You don’t often get moments like this:

One week, we were told to prepare an oral book report to present in front of the class. For my report, I chose a book by Mary Stewart called The Moon Spinners. I had seen the Disney movie with Hayley Mills, and had liked it very much, so I was pleased to have found the book. However, I did not like the book nearly as much as the movie.

Every oral book report had to end with a critique, so when I got up in front of the class I summed up my report by saying that I had not enjoyed the book because I thought it was stupid.

I’m a Mary Stewart fan: I’ve read several of her books, of which This Rough Magic (1964) was my favorite; somehow, I don’t think it was Disney-able.

Anyway, one does not call a book “stupid” without consequences:

I was dispatched post haste to look up the word “stupid” in the dictionary… Every eye in the classroom was on me, and I could hear myself swallow. Finally, facing the classroom which by this time looked more like a firing squad, I began to read the definition out loud. This is what it said:

stu’ pid (adjective) dull, uninteresting: a stupid book.

In that moment, it was as if every cloud in the sky had parted all at once, and I was being touched directly and most personally by the hand of God Almighty Himself. The roar of laughter from my classmates was spontaneous and deafening.

I would have chimed in: “Toldja so.” And, had I done so, I’d be getting out of detention, oh, a week from next Tuesday.

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Doesn’t look deceptive to me

Meagan Good was the lead in NBC’s series Deception, axed by the struggling network last month after eleven episodes. If the star thought she needed some exposure, well, here it is:

Meagan Good at 2013 BET Awards

If you’re asking “What’s holding that dress up?” I’m thinking the answer is “A city ordinance.”

And since Good was on hand to present a BET gospel award — well, as we say down South, praise the Lord.

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I’d give it a 6, maybe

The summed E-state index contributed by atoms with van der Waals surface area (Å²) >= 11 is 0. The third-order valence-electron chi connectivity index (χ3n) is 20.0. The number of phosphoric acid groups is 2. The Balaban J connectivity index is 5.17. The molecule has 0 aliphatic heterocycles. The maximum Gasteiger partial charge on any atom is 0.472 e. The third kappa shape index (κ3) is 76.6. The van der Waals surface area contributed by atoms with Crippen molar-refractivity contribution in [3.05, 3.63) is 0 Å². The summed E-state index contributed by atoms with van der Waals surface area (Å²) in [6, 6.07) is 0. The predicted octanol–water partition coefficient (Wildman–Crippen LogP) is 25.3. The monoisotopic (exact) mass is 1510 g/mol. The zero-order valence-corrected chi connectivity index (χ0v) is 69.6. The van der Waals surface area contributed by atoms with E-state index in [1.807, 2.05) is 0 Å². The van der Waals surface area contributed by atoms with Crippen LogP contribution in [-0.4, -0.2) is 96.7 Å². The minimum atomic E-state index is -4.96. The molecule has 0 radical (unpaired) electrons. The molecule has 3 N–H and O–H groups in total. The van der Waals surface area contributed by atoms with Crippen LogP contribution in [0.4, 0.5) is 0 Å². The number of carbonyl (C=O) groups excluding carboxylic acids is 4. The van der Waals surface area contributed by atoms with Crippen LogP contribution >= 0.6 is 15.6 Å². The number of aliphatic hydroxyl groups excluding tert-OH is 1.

Royal Crown Cola has been owned for several years by Dr Pepper Snapple Group, and try saying that fast three times. Since there was already a Dr Pepper Ten, I figured an RC Ten was inevitable, and when a few bottles showed up at the local store, I snagged a two-liter.

I needn’t have bothered. I have come to the conclusion that diet soda — which is probably no better for you than non-diet soda anyway — uses the flavor equivalent of active noise cancellation: the taste is sufficiently dire to make the inevitable artificial-sweetener aftertaste seem acceptable by comparison. Still, there are worse items on the shelf, and I’m sure I’ve bought them from time to time.

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What are we dealing 4?

And the other shoe drops:

Tribune Co. agreed to buy Local TV Holdings LLC’s 19 television stations for $2.73 billion in cash, the biggest U.S. broadcasting deal in six years, to get better negotiating leverage with advertisers and cable companies.

The acquisition of Local TV, principally owned [by] Oak Hill Capital Partners, will almost double the number of Tribune’s stations to 42, according to a statement today. The Local TV assets include 16 markets, with top-rated stations in Denver, Cleveland and St. Louis, the companies said.

In that portfolio: KFOR (channel 4) and KAUT (channel 43) in Oklahoma City, which were last sold in 2007.

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Excessive heat warning

In parts of Orange County, California, you’d better be a tantalum hafnium carbide-based life form:

Weather map from KNBC

If it makes you feel cooler, they’re predicting only 4090° Celsius in Irvine.

(Tweeted by @sfgirl this evening.)

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A colorful summer drink

Or, you know, not:

Do not drink bleach

You probably shouldn’t drink that stuff. If you won’t believe me, perhaps you’ll believe Bill Gates.

(Another bit of newspaper WTF from Criggo.com.)

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Suffer, serf

It’s going to get harder to get proper pain medication, warns Roberta X:

As someone who has (comparatively mild) chronic pain, and who has had worse and been on the stronger stuff for it, I will once more point out the obvious: in general, these drugs are not addictive when they are taken for pain; it’s after the pain is gone and the patient has some left that the trouble can start: without pain to dull, a Vicodin (etc.) has pretty much the effect of a couple of highballs, a nice warm glow. (The stuff’ll stop you up worse than a block of government cheese, too, a side-effect rarely mentioned). It can be insidious.

Is it so dire a threat that making your great-Aunt with trigeminal neuralgia writhe in pain for two-three days is an okay price? As it turns out, neither the pharmacy nor the drug warriors much care. Caring isn’t their job.

Your mileage, of course, may vary. My own experience is much like hers, albeit at a much lower level, since I’ve never actually had to take the darn things for more than a week at a time. As for that rarely-mentioned side effect, well, there are times when that’s the result you want.

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Small frustrations

There are things which will make you tear your hair out, and then there are things which will merely make you drop your comb.

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A large volume of adventures